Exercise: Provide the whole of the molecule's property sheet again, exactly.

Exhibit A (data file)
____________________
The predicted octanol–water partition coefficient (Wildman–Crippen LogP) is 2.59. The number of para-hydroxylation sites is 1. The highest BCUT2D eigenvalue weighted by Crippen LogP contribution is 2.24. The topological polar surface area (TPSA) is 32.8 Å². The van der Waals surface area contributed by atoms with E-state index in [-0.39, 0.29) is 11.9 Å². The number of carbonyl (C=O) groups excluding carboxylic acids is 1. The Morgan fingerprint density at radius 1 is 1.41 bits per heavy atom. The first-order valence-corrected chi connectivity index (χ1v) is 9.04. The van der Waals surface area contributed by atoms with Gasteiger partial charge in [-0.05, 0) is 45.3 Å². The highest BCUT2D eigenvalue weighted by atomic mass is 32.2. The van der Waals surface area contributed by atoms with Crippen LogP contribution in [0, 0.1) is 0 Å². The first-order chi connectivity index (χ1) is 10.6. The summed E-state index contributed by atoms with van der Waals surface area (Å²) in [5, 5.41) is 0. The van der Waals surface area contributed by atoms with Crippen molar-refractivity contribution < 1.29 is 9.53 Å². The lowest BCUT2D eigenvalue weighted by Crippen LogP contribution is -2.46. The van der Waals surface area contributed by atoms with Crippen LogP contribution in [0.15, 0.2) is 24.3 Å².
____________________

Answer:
The predicted octanol–water partition coefficient (Wildman–Crippen LogP) is 2.59. The number of para-hydroxylation sites is 1. The highest BCUT2D eigenvalue weighted by Crippen LogP contribution is 2.24. The topological polar surface area (TPSA) is 32.8 Å². The van der Waals surface area contributed by atoms with E-state index in [-0.39, 0.29) is 11.9 Å². The number of carbonyl (C=O) groups excluding carboxylic acids is 1. The Morgan fingerprint density at radius 1 is 1.41 bits per heavy atom. The first-order valence-corrected chi connectivity index (χ1v) is 9.04. The van der Waals surface area contributed by atoms with Gasteiger partial charge in [-0.05, 0) is 45.3 Å². The highest BCUT2D eigenvalue weighted by atomic mass is 32.2. The van der Waals surface area contributed by atoms with Crippen LogP contribution in [0, 0.1) is 0 Å². The first-order chi connectivity index (χ1) is 10.6. The summed E-state index contributed by atoms with van der Waals surface area (Å²) in [5, 5.41) is 0. The van der Waals surface area contributed by atoms with Crippen molar-refractivity contribution < 1.29 is 9.53 Å². The lowest BCUT2D eigenvalue weighted by Crippen LogP contribution is -2.46. The van der Waals surface area contributed by atoms with Crippen LogP contribution in [0.15, 0.2) is 24.3 Å².